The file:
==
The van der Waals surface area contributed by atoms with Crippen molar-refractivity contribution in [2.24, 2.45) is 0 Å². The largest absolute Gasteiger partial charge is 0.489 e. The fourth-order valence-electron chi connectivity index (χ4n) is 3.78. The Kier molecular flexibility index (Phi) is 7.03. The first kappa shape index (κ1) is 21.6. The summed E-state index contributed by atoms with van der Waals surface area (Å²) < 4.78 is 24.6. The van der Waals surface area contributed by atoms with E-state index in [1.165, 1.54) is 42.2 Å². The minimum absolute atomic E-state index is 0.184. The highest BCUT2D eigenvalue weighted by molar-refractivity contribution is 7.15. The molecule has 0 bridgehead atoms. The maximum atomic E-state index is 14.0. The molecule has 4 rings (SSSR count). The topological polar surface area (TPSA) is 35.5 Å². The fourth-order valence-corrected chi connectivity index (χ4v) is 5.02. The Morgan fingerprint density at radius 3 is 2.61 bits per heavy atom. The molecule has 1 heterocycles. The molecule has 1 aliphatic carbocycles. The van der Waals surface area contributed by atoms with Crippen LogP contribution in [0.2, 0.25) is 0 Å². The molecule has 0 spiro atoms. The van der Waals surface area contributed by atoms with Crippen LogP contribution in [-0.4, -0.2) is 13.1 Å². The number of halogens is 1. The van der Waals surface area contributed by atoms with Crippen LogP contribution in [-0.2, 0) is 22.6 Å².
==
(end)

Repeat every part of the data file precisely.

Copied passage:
The van der Waals surface area contributed by atoms with Crippen molar-refractivity contribution in [2.24, 2.45) is 0 Å². The largest absolute Gasteiger partial charge is 0.489 e. The fourth-order valence-electron chi connectivity index (χ4n) is 3.78. The Kier molecular flexibility index (Phi) is 7.03. The first kappa shape index (κ1) is 21.6. The summed E-state index contributed by atoms with van der Waals surface area (Å²) < 4.78 is 24.6. The van der Waals surface area contributed by atoms with E-state index in [1.165, 1.54) is 42.2 Å². The minimum absolute atomic E-state index is 0.184. The highest BCUT2D eigenvalue weighted by molar-refractivity contribution is 7.15. The molecule has 0 bridgehead atoms. The maximum atomic E-state index is 14.0. The molecule has 4 rings (SSSR count). The topological polar surface area (TPSA) is 35.5 Å². The fourth-order valence-corrected chi connectivity index (χ4v) is 5.02. The Morgan fingerprint density at radius 3 is 2.61 bits per heavy atom. The molecule has 1 heterocycles. The molecule has 1 aliphatic carbocycles. The van der Waals surface area contributed by atoms with Crippen LogP contribution in [0.2, 0.25) is 0 Å². The molecule has 0 spiro atoms. The van der Waals surface area contributed by atoms with Crippen LogP contribution in [-0.4, -0.2) is 13.1 Å². The number of halogens is 1. The van der Waals surface area contributed by atoms with Crippen LogP contribution in [-0.2, 0) is 22.6 Å².